The Chrysler Pacifica name was originally associated with a minivan concept back in 1999 and then used as a model name for an ugly little crossover that was about as reliable as a knockoff phone from China. The name disappeared in 2008, but come 2017 and Chrysler decided to replace the Town & Country minivan with an all-new minivan that also wears the Pacifica badge. Sporting a sleek and attractive exterior, things get even better inside with a semi-digital instrument cluster, an 8.4-inch infotainment system, Stow-N-Go seating, and other interior appointments that effectively raised the bar for the minivan segment. Under the hood, the Pacifica rocks the same 3.6-liter, Pentastar, V-6 that was found in the T&C, but it was upgraded to deliver 287 horsepower and 262 pound-feet of torque. Shifting duties are handled by a TorqueFlite nine-speed automatic and power is sent to the front wheels. AWD will be an option eventually, but for now, FWD is the only option. Pricing for the Pacifica starts out at $28,595 as of the time of this writing.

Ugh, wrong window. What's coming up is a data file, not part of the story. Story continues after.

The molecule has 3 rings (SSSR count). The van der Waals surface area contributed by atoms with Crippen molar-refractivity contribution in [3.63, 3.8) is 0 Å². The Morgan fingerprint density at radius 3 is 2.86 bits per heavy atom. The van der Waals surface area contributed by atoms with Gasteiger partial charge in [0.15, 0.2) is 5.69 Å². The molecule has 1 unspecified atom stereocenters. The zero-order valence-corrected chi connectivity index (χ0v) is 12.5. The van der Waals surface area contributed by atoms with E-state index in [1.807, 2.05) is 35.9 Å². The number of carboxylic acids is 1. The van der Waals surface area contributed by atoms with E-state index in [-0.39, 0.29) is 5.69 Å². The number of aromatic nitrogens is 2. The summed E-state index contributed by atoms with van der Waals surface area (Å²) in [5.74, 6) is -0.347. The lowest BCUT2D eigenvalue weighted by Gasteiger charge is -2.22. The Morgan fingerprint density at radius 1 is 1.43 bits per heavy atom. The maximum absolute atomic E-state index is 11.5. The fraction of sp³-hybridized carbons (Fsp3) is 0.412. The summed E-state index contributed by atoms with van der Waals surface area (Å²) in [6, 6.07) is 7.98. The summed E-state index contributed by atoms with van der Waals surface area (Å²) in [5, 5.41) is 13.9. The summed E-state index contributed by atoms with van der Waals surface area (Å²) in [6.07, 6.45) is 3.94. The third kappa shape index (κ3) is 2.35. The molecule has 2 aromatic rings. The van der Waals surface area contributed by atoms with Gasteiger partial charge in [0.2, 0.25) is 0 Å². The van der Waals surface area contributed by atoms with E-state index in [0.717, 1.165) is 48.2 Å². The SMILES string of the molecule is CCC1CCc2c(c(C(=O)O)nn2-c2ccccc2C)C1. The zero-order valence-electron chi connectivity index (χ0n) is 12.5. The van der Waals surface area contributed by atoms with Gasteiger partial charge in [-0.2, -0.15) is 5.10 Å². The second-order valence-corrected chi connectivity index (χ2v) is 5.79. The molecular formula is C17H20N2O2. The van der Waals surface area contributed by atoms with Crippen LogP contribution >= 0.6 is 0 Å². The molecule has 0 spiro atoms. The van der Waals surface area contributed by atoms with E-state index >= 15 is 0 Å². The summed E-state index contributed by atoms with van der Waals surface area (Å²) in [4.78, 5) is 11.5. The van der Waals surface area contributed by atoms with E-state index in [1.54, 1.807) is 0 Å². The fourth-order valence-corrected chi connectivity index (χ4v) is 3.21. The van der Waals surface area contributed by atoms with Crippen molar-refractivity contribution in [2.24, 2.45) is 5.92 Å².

The Kia Sedona entered its third generation for the 2015 model year, and oddly enough, Kia decided to market it as an MPV instead of a minivan, hoping to attract more customers. Be that as it may, the Sedona is every bit a minivan, so don’t let the marketing scheme fool you. The new-gen model brought about an all-new exterior look that includes Kia ’s most recent design language like the “tiger nose” grille, healthy doses of chrome trim on the outside, and an interior that takes a different approach in comparison to the Sienna, Pacifica, and Odyssey. What I mean by that is that the front of the cabin is more like an SUV or car in that it has a full center console, with the shifter mounted centrally. It offers seating for seven or eight passengers when configured properly, with a Slide-N-Stow system that’s similar to the Stow-N-Go system found in the Pacifica. Under the hood, it gets a 3.3-liter V-6 that’s good for 276 horsepower and 248 pound-feet of torque. Fuel economy is rated at 18 mpg in the city, 25 mpg on the highway, and 21 mpg combined – translating to about 4.8 gallons per 100 miles traveled. But, the big selling point of the Sedona is the price, which is significantly lower than that of the competitors at just $26,900.